Why The Jews

Author: Dennis Prager
Publisher: Simon and Schuster
ISBN: 9781416591238
Size: 63.23 MB
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From the bestselling authors of The Nine Questions People Ask About Judaism comes a completely revised and updated edition of a modern classic that reflects the dangerous rise in antisemitism during the twenty-first century. The very word Jew continues to arouse passions as does no other religious, national, or political name. Why have Jews been the object of the most enduring and universal hatred in history? Why did Hitler consider murdering Jews more important than winning World War II? Why has the United Nations devoted more time to tiny Israel than to any other nation on earth? In this seminal study, Dennis Prager and Joseph Telushkin attempt to uncover and understand the roots of antisemitism -- from the ancient world to the Holocaust to the current crisis in the Middle East. This postmillennial edition of Why the Jews? offers new insights and unparalleled perspectives on some of the most recent, pressing developments in the contemporary world, including: • The replicating of Nazi antisemitism in the Arab world • The pervasive anti-Zionism/antisemitism on university campuses • The rise of antisemitism in Europe • Why the United States and Israel are linked in the minds of antisemites Clear, persuasive, and thought provoking, Why the Jews? is must reading for anyone who seeks to understand the unique role of the Jews in human history.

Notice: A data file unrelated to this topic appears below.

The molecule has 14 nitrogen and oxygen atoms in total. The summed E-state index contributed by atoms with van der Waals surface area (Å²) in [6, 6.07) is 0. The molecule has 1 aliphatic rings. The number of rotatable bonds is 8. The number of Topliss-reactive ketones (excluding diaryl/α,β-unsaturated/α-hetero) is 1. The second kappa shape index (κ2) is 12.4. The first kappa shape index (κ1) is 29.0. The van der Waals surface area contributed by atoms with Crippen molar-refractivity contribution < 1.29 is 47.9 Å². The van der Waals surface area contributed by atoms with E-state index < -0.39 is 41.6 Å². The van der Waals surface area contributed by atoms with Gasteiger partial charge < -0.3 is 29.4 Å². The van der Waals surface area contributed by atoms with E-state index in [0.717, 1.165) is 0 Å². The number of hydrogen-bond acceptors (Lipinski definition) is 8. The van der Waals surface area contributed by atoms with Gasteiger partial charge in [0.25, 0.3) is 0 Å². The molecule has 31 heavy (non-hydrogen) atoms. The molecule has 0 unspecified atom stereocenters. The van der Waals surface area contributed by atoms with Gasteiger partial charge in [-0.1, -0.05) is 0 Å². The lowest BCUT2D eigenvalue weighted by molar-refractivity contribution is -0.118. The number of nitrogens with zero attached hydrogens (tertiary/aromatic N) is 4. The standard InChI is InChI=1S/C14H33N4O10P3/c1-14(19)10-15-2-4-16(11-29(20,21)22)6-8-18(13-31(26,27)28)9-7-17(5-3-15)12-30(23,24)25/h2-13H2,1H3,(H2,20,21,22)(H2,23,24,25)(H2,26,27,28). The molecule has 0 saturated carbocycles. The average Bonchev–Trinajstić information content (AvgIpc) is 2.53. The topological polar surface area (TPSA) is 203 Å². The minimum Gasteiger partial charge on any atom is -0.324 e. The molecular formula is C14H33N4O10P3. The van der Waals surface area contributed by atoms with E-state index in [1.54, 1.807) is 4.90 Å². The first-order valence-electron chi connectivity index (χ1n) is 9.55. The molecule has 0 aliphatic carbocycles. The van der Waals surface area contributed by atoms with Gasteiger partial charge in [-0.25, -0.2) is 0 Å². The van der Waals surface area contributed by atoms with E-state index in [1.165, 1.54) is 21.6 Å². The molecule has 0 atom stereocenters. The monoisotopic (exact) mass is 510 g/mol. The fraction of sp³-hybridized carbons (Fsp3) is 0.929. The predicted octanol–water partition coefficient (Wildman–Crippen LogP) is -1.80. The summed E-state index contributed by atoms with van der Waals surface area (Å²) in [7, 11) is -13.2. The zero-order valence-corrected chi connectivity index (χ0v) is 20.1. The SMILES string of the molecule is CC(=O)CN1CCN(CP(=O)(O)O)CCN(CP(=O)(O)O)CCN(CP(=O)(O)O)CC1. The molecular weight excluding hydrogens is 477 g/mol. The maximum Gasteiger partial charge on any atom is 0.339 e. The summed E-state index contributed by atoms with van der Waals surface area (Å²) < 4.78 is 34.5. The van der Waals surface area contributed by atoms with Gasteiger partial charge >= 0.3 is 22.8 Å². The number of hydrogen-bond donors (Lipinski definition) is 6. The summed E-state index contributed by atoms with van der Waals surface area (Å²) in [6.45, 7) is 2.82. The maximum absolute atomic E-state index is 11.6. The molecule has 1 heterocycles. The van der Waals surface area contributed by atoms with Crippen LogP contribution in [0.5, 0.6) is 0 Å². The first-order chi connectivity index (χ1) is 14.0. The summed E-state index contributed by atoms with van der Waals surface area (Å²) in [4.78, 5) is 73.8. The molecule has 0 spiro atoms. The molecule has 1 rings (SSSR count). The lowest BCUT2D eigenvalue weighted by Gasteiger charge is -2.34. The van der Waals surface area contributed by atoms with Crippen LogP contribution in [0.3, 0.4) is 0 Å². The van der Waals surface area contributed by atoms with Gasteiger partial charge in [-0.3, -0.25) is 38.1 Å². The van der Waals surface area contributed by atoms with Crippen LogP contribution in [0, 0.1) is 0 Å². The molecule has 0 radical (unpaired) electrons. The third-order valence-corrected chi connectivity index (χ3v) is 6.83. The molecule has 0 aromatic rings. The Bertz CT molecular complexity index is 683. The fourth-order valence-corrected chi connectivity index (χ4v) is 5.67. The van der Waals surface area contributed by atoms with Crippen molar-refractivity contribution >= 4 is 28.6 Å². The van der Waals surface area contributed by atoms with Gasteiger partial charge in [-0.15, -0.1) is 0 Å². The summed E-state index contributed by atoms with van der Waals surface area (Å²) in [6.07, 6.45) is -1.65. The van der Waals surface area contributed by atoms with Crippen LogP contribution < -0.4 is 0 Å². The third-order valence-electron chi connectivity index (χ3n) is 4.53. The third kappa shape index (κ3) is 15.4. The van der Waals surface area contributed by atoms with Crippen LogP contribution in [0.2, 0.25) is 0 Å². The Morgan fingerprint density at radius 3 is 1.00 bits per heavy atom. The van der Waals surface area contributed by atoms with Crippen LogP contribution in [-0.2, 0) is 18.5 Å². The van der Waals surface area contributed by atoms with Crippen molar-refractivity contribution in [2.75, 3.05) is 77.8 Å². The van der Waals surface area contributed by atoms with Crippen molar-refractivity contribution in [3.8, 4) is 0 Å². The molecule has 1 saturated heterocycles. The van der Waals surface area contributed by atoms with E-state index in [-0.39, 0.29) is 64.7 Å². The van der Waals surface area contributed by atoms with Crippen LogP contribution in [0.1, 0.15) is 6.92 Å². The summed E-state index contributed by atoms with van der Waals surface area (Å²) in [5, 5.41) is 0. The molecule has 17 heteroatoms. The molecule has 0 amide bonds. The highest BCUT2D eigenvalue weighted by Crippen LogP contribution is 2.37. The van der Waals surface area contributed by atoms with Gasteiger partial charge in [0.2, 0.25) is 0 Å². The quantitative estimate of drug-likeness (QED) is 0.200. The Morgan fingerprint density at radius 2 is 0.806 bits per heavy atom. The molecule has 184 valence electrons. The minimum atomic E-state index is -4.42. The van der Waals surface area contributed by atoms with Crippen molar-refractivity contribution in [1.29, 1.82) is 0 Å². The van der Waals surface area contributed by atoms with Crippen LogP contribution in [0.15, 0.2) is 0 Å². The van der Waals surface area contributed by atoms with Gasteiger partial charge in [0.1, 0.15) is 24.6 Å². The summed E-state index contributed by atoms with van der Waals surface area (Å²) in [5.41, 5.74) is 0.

Anti Semitism

Author: Avner Falk
Publisher: ABC-CLIO
ISBN: 0313353840
Size: 46.62 MB
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One of the first books on contemporary anti-Semitism to explore deeply its irrational and unconscious causes.

The Lie

Author: Bruce R. Booker
Publisher:
ISBN: 9780916573058
Size: 15.25 MB